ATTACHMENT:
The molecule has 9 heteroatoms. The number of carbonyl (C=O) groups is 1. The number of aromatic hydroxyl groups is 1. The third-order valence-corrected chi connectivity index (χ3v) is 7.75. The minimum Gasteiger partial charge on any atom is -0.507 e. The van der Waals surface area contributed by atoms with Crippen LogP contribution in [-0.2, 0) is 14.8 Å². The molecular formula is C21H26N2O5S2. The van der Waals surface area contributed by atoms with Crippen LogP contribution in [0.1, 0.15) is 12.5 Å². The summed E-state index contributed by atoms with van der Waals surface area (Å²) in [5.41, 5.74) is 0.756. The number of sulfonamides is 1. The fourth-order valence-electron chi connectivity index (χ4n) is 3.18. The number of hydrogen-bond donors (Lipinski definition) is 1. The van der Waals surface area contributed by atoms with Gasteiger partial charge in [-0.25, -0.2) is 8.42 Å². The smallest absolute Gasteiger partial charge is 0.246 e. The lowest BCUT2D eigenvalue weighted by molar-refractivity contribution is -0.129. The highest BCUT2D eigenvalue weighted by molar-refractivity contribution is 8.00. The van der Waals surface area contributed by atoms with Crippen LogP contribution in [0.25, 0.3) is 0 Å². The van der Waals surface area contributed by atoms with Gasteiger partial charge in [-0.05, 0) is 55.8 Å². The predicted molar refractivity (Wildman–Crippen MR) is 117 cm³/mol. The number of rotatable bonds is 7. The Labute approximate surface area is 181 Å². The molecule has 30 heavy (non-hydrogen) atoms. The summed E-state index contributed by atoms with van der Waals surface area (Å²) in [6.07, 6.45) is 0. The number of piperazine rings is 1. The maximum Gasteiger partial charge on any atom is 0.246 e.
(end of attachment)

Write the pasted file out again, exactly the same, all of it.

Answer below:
The molecule has 9 heteroatoms. The number of carbonyl (C=O) groups is 1. The number of aromatic hydroxyl groups is 1. The third-order valence-corrected chi connectivity index (χ3v) is 7.75. The minimum Gasteiger partial charge on any atom is -0.507 e. The van der Waals surface area contributed by atoms with Crippen LogP contribution in [-0.2, 0) is 14.8 Å². The molecular formula is C21H26N2O5S2. The van der Waals surface area contributed by atoms with Crippen LogP contribution in [0.1, 0.15) is 12.5 Å². The summed E-state index contributed by atoms with van der Waals surface area (Å²) in [5.41, 5.74) is 0.756. The number of sulfonamides is 1. The fourth-order valence-electron chi connectivity index (χ4n) is 3.18. The number of hydrogen-bond donors (Lipinski definition) is 1. The van der Waals surface area contributed by atoms with Gasteiger partial charge in [-0.25, -0.2) is 8.42 Å². The smallest absolute Gasteiger partial charge is 0.246 e. The lowest BCUT2D eigenvalue weighted by molar-refractivity contribution is -0.129. The highest BCUT2D eigenvalue weighted by molar-refractivity contribution is 8.00. The van der Waals surface area contributed by atoms with Crippen LogP contribution in [0.25, 0.3) is 0 Å². The van der Waals surface area contributed by atoms with Gasteiger partial charge in [-0.05, 0) is 55.8 Å². The predicted molar refractivity (Wildman–Crippen MR) is 117 cm³/mol. The number of rotatable bonds is 7. The Labute approximate surface area is 181 Å². The molecule has 30 heavy (non-hydrogen) atoms. The summed E-state index contributed by atoms with van der Waals surface area (Å²) in [6.07, 6.45) is 0. The number of piperazine rings is 1. The maximum Gasteiger partial charge on any atom is 0.246 e.